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Twitter says it's being acquired by Elon Musk for $44 billion

Twitter (TWTR) announced on Monday that it has entered into a deal to be acquired by Tesla CEO Elon Musk for $44 billion. Twitter shareholders will receive $54.20 per share, and when the deal is finalized the social network will become a privately held company.

Twitter trading was halted Monday afternoon ahead of the news. Shares were up 6% just after 3:30 p.m. EST.

"Free speech is the bedrock of a functioning democracy, and Twitter is the digital town square where matters vital to the future of humanity are debated," Musk said in a statement following the announcement.

"I also want to make Twitter better than ever by enhancing the product with new features, making the algorithms open source to increase trust, defeating the spam bots, and authenticating all humans. Twitter has tremendous potential – I look forward to working with the company and the community of users to unlock it."

The announcement follows a tumultuous few weeks between Musk and Twitter's board during which Musk became the company's largest shareholder, rebuffed the board's efforts to recruit him as a member, and launched a hostile takeover bid of the social media company.

Musk now adds Twitter to his impressive portfolio of firms including Tesla (TSLA), SpaceX, The Boring Company, and Neuralink. Musk is a prolific Twitter user, regularly firing off news related to his companies, as well as his own stream of conscious tweets. He also, however, uses the platform as a means to tangle with politicians and critics.

FILE -Tesla and SpaceX Chief Executive Officer Elon Musk speaks at the SATELLITE Conference and Exhibition in Washington, Monday, March 9, 2020. Musk has purchased a 9.2% stake in Twitter, approximately 73.5 million shares, according to a regulatory filing, Monday, April 4, 2022. (AP Photo/Susan Walsh, File)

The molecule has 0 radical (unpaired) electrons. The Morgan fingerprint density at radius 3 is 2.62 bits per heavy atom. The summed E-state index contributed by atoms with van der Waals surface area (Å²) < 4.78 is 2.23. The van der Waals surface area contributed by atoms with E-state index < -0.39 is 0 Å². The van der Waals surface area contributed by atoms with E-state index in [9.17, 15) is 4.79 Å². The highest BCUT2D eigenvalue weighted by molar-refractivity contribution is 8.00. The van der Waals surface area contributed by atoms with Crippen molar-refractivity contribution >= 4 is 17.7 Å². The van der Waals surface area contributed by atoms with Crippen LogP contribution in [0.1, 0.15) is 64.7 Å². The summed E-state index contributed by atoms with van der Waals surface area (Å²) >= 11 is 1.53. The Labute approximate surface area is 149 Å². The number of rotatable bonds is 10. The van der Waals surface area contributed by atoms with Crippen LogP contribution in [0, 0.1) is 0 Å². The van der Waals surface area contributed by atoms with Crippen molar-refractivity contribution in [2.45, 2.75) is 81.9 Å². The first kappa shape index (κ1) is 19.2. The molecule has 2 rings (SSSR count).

Tesla and SpaceX CEO Elon Musk announced a deal to purchase Twitter on Monday. (AP Photo/Susan Walsh, File)

His Twitter use has also gotten him into legal trouble in the past, most famously when he tweeted his intentions to take Tesla private at $420 a share, which earned him a $20 million fine from the Securities and Exchange Commission.

Musk's animosity toward the SEC, specifically its San Francisco office, was on full display Monday when he claimed, on Twitter, those in the agency are "puppets of Wall St shortseller sharks."

Musk, a friend of Twitter co-founder and former CEO Jack Dorsey, often attacks Twitter and its content moderation policies. How exactly Musk will change the social platform, though, remains to be seen.

Easing the company's content moderation policies could invite a litany of user-generated content that both existing users and, more importantly to the company's bottom line, advertisers find objectionable.

Without safeguards that prevent their ads from showing up next to hate speech or disinformation, which are a problem even with content moderation practices in place, advertisers could pull out of Twitter. And since the company relies on ad revenue to generate the vast majority of its cash, that could bring the whole social network down.

Of course, there's no guarantee that Musk will make any dramatic changes to the platform. He could simply take over Twitter, tweak a few things, and leave the majority of the social network as is. After all, he still needs to build out Tesla's infrastructure, not to mention the release of its cybertruck.

We'll just have to wait to find out more from Musk himself. Via tweet, naturally.

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